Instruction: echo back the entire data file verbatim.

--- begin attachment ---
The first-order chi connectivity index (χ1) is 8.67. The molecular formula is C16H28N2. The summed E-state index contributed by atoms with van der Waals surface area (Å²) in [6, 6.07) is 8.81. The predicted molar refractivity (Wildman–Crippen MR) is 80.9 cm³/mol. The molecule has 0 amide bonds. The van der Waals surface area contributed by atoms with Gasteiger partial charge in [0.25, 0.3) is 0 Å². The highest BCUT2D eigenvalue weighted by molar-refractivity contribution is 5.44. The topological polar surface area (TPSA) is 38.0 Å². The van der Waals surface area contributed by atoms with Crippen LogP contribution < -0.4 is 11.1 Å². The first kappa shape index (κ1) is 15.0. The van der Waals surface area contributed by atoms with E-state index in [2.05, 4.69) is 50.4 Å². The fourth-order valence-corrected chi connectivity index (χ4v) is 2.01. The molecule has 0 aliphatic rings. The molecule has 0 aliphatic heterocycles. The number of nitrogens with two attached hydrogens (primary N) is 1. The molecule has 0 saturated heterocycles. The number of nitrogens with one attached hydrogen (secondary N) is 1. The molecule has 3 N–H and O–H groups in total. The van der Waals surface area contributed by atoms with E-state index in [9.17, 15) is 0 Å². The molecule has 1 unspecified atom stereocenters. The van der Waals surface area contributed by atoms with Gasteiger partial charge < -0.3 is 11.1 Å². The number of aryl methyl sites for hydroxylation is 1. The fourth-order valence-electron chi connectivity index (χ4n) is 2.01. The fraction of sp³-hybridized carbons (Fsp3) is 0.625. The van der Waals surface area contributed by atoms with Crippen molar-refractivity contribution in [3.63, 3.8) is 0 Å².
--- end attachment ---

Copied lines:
The first-order chi connectivity index (χ1) is 8.67. The molecular formula is C16H28N2. The summed E-state index contributed by atoms with van der Waals surface area (Å²) in [6, 6.07) is 8.81. The predicted molar refractivity (Wildman–Crippen MR) is 80.9 cm³/mol. The molecule has 0 amide bonds. The van der Waals surface area contributed by atoms with Gasteiger partial charge in [0.25, 0.3) is 0 Å². The highest BCUT2D eigenvalue weighted by molar-refractivity contribution is 5.44. The topological polar surface area (TPSA) is 38.0 Å². The van der Waals surface area contributed by atoms with Crippen LogP contribution < -0.4 is 11.1 Å². The first kappa shape index (κ1) is 15.0. The van der Waals surface area contributed by atoms with E-state index in [2.05, 4.69) is 50.4 Å². The fourth-order valence-corrected chi connectivity index (χ4v) is 2.01. The molecule has 0 aliphatic rings. The molecule has 0 aliphatic heterocycles. The number of nitrogens with two attached hydrogens (primary N) is 1. The molecule has 0 saturated heterocycles. The number of nitrogens with one attached hydrogen (secondary N) is 1. The molecule has 3 N–H and O–H groups in total. The van der Waals surface area contributed by atoms with E-state index in [9.17, 15) is 0 Å². The molecule has 1 unspecified atom stereocenters. The van der Waals surface area contributed by atoms with Gasteiger partial charge < -0.3 is 11.1 Å². The number of aryl methyl sites for hydroxylation is 1. The fourth-order valence-electron chi connectivity index (χ4n) is 2.01. The fraction of sp³-hybridized carbons (Fsp3) is 0.625. The van der Waals surface area contributed by atoms with Crippen molar-refractivity contribution in [3.63, 3.8) is 0 Å².